By Richard Vedder
Gordon Gee is probably the most interesting university president in America. He has been a president for 30 years, at schools such as West Virginia, Colorado, Ohio State, Brown, Vanderbilt and --again --Ohio State. I heard him speak at lunch at my small town Rotary Club today.
Gee uses humor extensively to make his points. But amidst the jokes he occasionally will say something substantive that is worth considering. Today he said he was something of an "academic terrorist," who thinks we organize universities all wrong. We opt for vertical integration, when we should seek horizontal integration.
It was not entirely clear what he meant by that, but he appears to have been decrying the excessive tendency of individual units to do their own thing, not integrating their efforts with sister units to create synergies that could propel learning, promote new research results, and enhance efficiency. Universities are not designed so that the chemists talk to the biologists --even though biochemistry, integrating efforts from both disciplines, is an important and hot field. While individuals occasionally reach across departmental divides to do collaborative work, the university organization typically impedes rather than encourages such endeavors.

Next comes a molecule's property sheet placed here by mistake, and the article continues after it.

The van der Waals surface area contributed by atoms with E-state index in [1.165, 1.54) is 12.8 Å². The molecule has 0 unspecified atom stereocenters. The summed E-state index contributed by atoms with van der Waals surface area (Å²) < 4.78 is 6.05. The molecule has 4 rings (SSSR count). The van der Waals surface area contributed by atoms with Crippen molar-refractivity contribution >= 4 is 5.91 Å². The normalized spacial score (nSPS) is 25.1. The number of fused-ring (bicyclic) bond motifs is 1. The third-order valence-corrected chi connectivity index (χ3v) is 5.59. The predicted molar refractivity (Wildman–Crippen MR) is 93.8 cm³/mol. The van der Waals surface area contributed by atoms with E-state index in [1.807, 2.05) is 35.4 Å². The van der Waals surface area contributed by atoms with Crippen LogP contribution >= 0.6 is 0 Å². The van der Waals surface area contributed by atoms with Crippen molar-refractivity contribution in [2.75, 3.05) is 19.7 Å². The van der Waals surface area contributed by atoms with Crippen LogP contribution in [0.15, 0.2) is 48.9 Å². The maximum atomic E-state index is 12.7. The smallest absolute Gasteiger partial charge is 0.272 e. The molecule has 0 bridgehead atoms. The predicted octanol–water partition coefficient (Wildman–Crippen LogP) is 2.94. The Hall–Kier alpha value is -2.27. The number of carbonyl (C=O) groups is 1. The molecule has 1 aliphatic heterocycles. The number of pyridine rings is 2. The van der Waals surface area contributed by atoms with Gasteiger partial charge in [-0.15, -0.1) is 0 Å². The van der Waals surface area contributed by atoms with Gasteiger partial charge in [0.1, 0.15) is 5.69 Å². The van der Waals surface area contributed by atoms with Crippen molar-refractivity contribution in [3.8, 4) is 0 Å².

Should reorganization go still further? When undergraduate and graduate students are taught at the same institution, many feel the undergraduates get neglected, and spending per student is vastly higher on the graduate students. Is this an argument to separate the teaching functions more? More fundamentally, should more research be conducted at research centers as opposed to universities? Should we revert to the very old system where the professors sell their services directly to the students, and the university merely serves as a coordinating and administrative service body? I don't know the answers to these questions, but Gee is right to question the status quo.